Western Electric, the equipment division of the Bell System, was the major manufacturer of telephones and telephone-related equipment in the United States for almost a century. Incorporated in 1872  by Elisha Gray and Enos M. Barton (who got their start together in 1869 in Cleveland), the Chicago-based company manufactured a wide range of electrical hardware, including telegraph equipment, bells, signal boxes, and fire alarms. In 1877, the firm shifted gears to produce telephone equipment for Western Union, but that alliance lasted only two years, halted by a patent-infringement lawsuit filed by the Bell Company. Western Electric tried to get back into the telephone business though the majority purchase of a Bell manufacturer called Gilliland Electric Co., but by 1882, the Bell Company itself had become the majority owner of Western Electric, which, in 1925, spun off all its non-telephone hardware products as Graybar, named in honor of Gray and Barton.

While Western Electric supplied Bell with a variety of wooden wall phones and candlestick styles from the end of the 19th to the beginning of the 20th centuries, its first major innovation was the model A1, introduced in 1925. The A1 had a round brass base, an aluminum-alloy cradle and plunger, and a handset made partly of Bakelite and featuring both an earpiece and voice transmitter. Although this type of handset technology had been around since the turn of the century and was particularly popular in Europe, the A1 was the first major U.S. cradle phone to incorporate it. In 1927, the company introduced an improved version of its cradle phone called the B1, which was produced in a 102 version (a sidetone handset, in which both the caller's voice and the recipient's voice was routed into the earpiece) and a 202 version (an anti-sidetone phone with more sophisticated circuitry).

In 1930, the company introduced its oval-base D1 model, which is usually referred to as the 202 since the anti-sidetone version of the phone was so common. The 202 was Western Electric's workhorse telephone throughout the 1930s, and many families relied on them through World War II due to limitations on new consumer products (manufacturers like Western Electric retooled to support the war effort). For those customers, Western Electric frequently swapped out the old E1 model handsets on their 202 phones for newer F1 handsets, which were designed by Henry Dreyfuss in 1936 for an entirely new telephone model, the 302.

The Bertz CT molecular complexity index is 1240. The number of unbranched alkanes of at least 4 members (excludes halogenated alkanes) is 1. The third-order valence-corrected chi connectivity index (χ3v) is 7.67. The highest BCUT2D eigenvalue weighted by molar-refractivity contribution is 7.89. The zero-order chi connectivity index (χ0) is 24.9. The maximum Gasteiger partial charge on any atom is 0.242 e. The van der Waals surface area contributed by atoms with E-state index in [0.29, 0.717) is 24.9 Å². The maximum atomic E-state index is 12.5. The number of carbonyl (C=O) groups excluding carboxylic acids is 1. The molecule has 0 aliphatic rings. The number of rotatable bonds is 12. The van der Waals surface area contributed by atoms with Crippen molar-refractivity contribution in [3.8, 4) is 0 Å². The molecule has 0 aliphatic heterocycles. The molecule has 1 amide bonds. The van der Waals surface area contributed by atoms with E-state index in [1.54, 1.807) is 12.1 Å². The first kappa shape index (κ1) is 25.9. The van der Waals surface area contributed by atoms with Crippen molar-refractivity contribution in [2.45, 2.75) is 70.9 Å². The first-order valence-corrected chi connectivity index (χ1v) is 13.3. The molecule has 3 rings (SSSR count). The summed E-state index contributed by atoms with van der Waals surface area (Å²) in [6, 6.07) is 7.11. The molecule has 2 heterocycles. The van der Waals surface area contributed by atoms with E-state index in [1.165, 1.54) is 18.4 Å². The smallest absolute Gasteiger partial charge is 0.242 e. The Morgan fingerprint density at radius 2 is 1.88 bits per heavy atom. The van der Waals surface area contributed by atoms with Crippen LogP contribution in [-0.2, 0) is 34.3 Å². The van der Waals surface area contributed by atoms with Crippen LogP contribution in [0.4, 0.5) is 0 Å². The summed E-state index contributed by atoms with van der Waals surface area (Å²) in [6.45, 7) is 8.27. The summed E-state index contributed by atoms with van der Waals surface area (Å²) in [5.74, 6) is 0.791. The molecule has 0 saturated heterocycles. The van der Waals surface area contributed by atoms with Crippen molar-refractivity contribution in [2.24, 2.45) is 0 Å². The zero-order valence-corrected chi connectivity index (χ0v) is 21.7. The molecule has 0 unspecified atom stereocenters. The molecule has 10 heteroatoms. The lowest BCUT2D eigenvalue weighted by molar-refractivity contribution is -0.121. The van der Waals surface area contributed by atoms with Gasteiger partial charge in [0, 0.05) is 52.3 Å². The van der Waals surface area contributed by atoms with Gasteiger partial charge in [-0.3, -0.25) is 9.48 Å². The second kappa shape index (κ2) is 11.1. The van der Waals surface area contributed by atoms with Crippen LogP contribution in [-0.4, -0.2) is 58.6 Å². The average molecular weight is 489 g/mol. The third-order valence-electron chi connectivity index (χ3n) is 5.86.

Initially produced in heavy pot metal and painted black, the 302 was the first widely available telephone to feature a ringer and anti-sidetone hardware housed within the phone’s central mechanism. In 1941, Western Electric switched from pot metal to a lighter thermoplastic body due to metal shortages caused by the war, and in 1942 production of 302 was suspended altogether. After the war, production of plastic phones in ivory, green, pink, red, and blue (the rarest color) resumed until 1954.

The 302 was updated by Henry Dreyfuss in 1949 to create the sleeker 500 model, which was the first phone to incorporate a coiled handset cord, a development possibly adapted from cords used in airplane cockpits. In another breakthrough, the 500 also allowed the user to control the volume of the ringer. As with the 302, the 500 was originally sold only in black but was eventually produced in a range of hues, from ivory to golden yellow to pink, with ads that read “Pick a phone from this garden of colors!” Due to parent company AT&T’s near telephone monopoly, the 500 became the standard American telephone for the next 30 years, when more than 100 variations of its design were made. In 1951, Western Electric was forced to license the model's design to other companies, further extending the phone’s ubiquity in American households.